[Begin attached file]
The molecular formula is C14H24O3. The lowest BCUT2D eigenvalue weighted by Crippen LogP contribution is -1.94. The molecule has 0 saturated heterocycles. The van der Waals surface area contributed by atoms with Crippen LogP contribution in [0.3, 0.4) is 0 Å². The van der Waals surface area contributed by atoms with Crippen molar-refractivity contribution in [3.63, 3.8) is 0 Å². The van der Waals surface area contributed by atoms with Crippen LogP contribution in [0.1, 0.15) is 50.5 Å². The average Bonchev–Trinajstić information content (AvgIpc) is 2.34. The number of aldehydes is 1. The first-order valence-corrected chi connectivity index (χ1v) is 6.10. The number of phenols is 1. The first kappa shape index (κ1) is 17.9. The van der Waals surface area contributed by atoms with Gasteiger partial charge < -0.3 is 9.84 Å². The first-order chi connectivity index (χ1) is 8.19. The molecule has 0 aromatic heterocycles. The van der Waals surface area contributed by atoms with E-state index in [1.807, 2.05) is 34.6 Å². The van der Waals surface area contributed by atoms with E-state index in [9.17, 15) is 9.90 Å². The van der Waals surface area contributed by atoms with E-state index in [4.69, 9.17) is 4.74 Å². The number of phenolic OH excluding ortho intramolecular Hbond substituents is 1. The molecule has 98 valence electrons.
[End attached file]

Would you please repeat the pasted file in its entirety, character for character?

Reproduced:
The molecular formula is C14H24O3. The lowest BCUT2D eigenvalue weighted by Crippen LogP contribution is -1.94. The molecule has 0 saturated heterocycles. The van der Waals surface area contributed by atoms with Crippen LogP contribution in [0.3, 0.4) is 0 Å². The van der Waals surface area contributed by atoms with Crippen molar-refractivity contribution in [3.63, 3.8) is 0 Å². The van der Waals surface area contributed by atoms with Crippen LogP contribution in [0.1, 0.15) is 50.5 Å². The average Bonchev–Trinajstić information content (AvgIpc) is 2.34. The number of aldehydes is 1. The first-order valence-corrected chi connectivity index (χ1v) is 6.10. The number of phenols is 1. The first kappa shape index (κ1) is 17.9. The van der Waals surface area contributed by atoms with Gasteiger partial charge < -0.3 is 9.84 Å². The first-order chi connectivity index (χ1) is 8.19. The molecule has 0 aromatic heterocycles. The van der Waals surface area contributed by atoms with E-state index in [1.807, 2.05) is 34.6 Å². The van der Waals surface area contributed by atoms with E-state index in [9.17, 15) is 9.90 Å². The van der Waals surface area contributed by atoms with E-state index in [4.69, 9.17) is 4.74 Å². The number of phenolic OH excluding ortho intramolecular Hbond substituents is 1. The molecule has 98 valence electrons.